If you were to mention "Iowa" to someone who has never visited the state, chances are good that their first association would be "Writers' Workshop"—especially if they love American literature.
The Iowa Writers' Workshop at the University of Iowa is the premier creative writing MFA program in the nation, and has graduated U.S. poets laureate, Pulitzer Prize winners in fiction and poetry, National Book Award winners, and other recipients of the nation's highest literary honors. In 2021 alone, Writers' Workshop alumni and a former professor won seven top awards from the American Academy of Arts and Letters, including the Gold Medal for Poetry, the academy’s highest honor for excellence in the arts, awarded to Rita Dove (1977 MFA). It is safe to say that the Workshop is the university's, and perhaps the state's, proudest and best-known achievement.
It's no surprise, then, that the first computational investigation into the Workshop's primary influence on American literature would also happen at Iowa. Loren Glass, professor and chair of the university's Department of English, has teamed up with former PhD student Nicholas M. Kelly, now assistant professor at New Mexico Tech, and digital humanities librarian Nichole White to create the Program Era Project.
The Program Era Project, or PEP, uses data visualization and other computer-assisted methods to track the aesthetic and cultural influence of the Workshop since its founding in 1936. In particular, writers affiliated with the Workshop, both as alumni and/or professors, have gone on to found or teach at many other creative writing programs around the nation. This has imprinted the program's philosophies, values, and writing styles on thousands of students at hundreds of institutions, who in turn go on to write and teach, continuing the chain. The result is a lineage that points from all corners of American writing back to Iowa City and the Workshop.
The PEP, supported by the Digital Scholarship and Publishing Studio at UI Libraries, has compiled extensive datasets that track those networks of Workshop-affiliated writers. To date, the datasets include the names, gender, and country of origin of students and teachers at the Workshop between 1941 and 2014; information on the program's graduates during that time span, including their theses and their advisors; and the titles of works by notable Workshop authors. The data are a historian's, scholar's, and literary obsessive's dream, and can be found at the Post45 Data Collective, a project of the Journal of Cultural Analytics.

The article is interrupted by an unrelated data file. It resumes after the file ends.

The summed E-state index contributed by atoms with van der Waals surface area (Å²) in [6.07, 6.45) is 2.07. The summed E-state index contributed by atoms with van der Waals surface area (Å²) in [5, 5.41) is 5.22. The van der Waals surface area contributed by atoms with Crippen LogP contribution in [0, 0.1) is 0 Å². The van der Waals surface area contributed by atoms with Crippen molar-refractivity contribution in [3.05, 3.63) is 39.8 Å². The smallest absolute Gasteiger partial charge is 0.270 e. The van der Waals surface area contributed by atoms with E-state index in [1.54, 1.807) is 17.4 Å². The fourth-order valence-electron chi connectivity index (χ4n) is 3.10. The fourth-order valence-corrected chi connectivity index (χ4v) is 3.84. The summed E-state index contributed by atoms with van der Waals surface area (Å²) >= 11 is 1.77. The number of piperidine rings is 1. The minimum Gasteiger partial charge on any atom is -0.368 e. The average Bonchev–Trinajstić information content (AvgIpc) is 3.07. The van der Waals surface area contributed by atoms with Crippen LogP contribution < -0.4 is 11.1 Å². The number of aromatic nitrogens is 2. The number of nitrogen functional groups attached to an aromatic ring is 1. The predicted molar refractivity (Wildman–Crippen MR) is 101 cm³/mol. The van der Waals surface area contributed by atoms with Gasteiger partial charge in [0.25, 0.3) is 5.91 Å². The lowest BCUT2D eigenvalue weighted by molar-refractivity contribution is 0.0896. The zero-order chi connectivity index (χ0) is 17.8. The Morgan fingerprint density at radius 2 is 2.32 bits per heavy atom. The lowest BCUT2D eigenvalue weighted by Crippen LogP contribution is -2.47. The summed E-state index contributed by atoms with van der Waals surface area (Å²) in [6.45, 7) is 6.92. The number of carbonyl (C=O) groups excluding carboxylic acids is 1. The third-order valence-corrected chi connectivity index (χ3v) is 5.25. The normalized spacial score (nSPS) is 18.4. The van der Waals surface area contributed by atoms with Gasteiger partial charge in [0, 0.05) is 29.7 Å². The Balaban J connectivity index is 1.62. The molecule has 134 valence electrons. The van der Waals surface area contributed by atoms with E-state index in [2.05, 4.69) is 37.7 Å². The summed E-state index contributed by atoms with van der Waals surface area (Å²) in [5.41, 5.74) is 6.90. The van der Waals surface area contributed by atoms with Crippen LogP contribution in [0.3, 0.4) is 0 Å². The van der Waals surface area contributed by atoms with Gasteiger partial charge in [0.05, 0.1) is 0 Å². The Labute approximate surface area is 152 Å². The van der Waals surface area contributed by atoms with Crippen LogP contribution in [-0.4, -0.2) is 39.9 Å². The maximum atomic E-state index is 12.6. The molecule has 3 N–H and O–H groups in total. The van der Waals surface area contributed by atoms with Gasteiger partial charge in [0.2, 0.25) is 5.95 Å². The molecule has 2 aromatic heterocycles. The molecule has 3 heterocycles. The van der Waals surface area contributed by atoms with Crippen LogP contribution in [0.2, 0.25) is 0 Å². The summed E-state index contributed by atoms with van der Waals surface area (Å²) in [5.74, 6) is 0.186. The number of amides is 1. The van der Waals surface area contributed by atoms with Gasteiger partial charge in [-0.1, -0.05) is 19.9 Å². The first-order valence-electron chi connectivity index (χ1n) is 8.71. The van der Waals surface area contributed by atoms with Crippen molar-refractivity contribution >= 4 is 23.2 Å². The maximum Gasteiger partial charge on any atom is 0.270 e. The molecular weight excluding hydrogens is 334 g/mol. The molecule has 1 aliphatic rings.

The team's work on the datasets was made possible by an Advanced Collaborative Support project grant from the HathiTrust Research Center. The grant provided dedicated HathiTrust Research Center staff time to support their research using texts in the HathiTrust Digital Library.
A stand-alone, peer-reviewed section of the Journal of Cultural Analytics, called Post45, is where the PEP has also published its first scholarly article, authored by Glass, Kelly, and White. Titled "Squatter Regionalism: Postwar Fiction, Geography, and the Program Era," the article uses computational methods to establish that the Program Era has altered the traditional understanding that a regionalist writer writes about the region in which they grew up. Using the Iowa Writers’ Workshop as an example, the authors prove—using maps, tables, and other visual tools—that many writers now instead write about the region to which they moved to study and/or teach creative writing.
While the PEP is just starting to publish articles, scholarship about the Workshop is familiar terrain for Glass. In 2017, the University of Iowa Press published his first book on the subject, After the Program Era: The Past, Present, and Future of Creative Writing in the University.
For some 80 years, the University of Iowa has shaped the American literary landscape through the Iowa Writers' Workshop. Now, with the work of Glass and the first publications of the Program Era Project, Iowa scholars in the Department of English are beginning to understand the depth of that influence, using the tools of a new era, the digital humanities.
The PEP makes it clear—in both the creation of literature and the study of literature, Iowa is where compelling stories are born.
—by Nic Arp